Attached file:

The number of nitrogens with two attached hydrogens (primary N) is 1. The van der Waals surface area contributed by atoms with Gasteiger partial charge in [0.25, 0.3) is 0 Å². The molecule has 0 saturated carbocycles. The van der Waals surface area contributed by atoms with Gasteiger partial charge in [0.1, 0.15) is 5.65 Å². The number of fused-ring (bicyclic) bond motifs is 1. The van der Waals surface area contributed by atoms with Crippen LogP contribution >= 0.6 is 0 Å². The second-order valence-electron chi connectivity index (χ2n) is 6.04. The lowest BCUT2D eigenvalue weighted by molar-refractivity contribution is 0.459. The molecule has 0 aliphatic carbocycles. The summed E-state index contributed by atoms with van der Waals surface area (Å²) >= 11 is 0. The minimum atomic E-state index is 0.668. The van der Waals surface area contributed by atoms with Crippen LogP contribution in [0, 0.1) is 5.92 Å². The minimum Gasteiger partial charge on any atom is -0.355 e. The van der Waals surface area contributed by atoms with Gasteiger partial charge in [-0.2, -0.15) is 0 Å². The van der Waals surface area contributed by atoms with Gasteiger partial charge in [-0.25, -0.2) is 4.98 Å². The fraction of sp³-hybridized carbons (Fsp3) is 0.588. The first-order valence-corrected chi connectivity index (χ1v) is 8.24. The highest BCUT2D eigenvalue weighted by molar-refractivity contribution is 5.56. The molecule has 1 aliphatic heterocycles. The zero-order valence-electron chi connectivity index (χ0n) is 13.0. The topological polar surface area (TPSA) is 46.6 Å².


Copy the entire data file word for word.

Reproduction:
The number of nitrogens with two attached hydrogens (primary N) is 1. The van der Waals surface area contributed by atoms with Gasteiger partial charge in [0.25, 0.3) is 0 Å². The molecule has 0 saturated carbocycles. The van der Waals surface area contributed by atoms with Gasteiger partial charge in [0.1, 0.15) is 5.65 Å². The number of fused-ring (bicyclic) bond motifs is 1. The van der Waals surface area contributed by atoms with Crippen LogP contribution >= 0.6 is 0 Å². The second-order valence-electron chi connectivity index (χ2n) is 6.04. The lowest BCUT2D eigenvalue weighted by molar-refractivity contribution is 0.459. The molecule has 0 aliphatic carbocycles. The summed E-state index contributed by atoms with van der Waals surface area (Å²) >= 11 is 0. The minimum atomic E-state index is 0.668. The van der Waals surface area contributed by atoms with Crippen LogP contribution in [0, 0.1) is 5.92 Å². The minimum Gasteiger partial charge on any atom is -0.355 e. The van der Waals surface area contributed by atoms with Gasteiger partial charge in [-0.2, -0.15) is 0 Å². The van der Waals surface area contributed by atoms with Gasteiger partial charge in [-0.25, -0.2) is 4.98 Å². The fraction of sp³-hybridized carbons (Fsp3) is 0.588. The first-order valence-corrected chi connectivity index (χ1v) is 8.24. The highest BCUT2D eigenvalue weighted by molar-refractivity contribution is 5.56. The molecule has 1 aliphatic heterocycles. The zero-order valence-electron chi connectivity index (χ0n) is 13.0. The topological polar surface area (TPSA) is 46.6 Å².